"Liberty, Intelligence, Our Nation's Safety"

The International Association of Lions Clubs was founded in 1917 by Chicago insurance salesman Melvin Jones. Business clubs were common in the days before television. Jones was a member of one, but he had a vision of a business club or association of clubs that was national or international in scope, and aimed at helping others rather than just shmoozing and making a buck. Not that there's anything wrong with that.

Jones pitched the idea at his club in Chicago, and it caught on. He contacted other clubs, in Chicago and around the country, and by God everybody liked the idea. The Association was formed at a convention in Dallas, Texas, in October, 1917.

Their by-laws were idealistic: "No Club shall hold out the financial betterment of its members as its object." This echoes one of the goals of the Rotarians: "Neither seek from nor grant to a fellow Rotarian a privilege or advantage not normally accorded others in a business or professional relationship." Why didn't Jones just join the Rotarians? They were founded in Chicago in 1905, and their principles are similar. Well, it may be that Jones was most interested in uniting and (morally) elevating existing business clubs, and the Rotarians weren't doing that.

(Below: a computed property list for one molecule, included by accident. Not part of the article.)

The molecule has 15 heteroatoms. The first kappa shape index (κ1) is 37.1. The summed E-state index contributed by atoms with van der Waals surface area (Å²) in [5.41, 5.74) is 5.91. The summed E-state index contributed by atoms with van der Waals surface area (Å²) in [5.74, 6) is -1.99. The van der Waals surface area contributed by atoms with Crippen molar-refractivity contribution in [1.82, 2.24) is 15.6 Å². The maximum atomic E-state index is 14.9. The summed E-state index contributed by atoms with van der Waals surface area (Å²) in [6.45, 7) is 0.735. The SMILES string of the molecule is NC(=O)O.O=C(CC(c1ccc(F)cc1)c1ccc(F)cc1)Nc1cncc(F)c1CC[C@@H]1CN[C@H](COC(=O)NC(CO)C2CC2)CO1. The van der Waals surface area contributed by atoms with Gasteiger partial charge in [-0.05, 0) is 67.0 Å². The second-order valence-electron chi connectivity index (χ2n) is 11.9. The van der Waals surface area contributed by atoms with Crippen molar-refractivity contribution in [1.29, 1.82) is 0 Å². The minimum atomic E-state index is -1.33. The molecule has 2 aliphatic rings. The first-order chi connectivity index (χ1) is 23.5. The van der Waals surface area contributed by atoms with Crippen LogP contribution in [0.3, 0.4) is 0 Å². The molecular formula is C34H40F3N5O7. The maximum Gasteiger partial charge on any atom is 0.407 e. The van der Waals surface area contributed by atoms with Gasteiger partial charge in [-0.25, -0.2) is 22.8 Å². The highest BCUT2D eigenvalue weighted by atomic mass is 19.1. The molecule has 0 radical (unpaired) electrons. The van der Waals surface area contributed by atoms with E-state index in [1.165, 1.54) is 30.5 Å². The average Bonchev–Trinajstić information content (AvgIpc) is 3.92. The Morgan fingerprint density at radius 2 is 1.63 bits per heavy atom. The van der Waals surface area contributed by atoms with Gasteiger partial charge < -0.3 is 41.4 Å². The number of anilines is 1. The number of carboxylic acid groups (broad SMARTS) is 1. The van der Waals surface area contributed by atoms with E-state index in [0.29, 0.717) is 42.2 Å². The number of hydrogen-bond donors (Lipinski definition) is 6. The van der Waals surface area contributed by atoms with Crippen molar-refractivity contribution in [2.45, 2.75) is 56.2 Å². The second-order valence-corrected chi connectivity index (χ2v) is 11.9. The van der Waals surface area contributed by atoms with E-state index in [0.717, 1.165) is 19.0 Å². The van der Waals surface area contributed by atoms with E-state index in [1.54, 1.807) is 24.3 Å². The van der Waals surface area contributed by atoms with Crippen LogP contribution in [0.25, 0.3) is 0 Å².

The first "international" Lions Club was founded in Windsor, Ontario, in 1920; throughout the 1920s they expanded into China, Mexico, and Cuba. In the thirties they began turning up in Central and South America, in Europe in the late 1940s, and in 1952 they chartered a club in Japan.

Their emblem is a gold "L" on a purple background, with two lions facing away from each other. It is fraught with symbolism. One lion observes with satisfaction the past, while the other gazes eagerly into the future. Purple represents integrity, loyalty, and so on. Gold represents sincerity, purity, and generosity.

The motto of the Lions Clubs is "We Serve".


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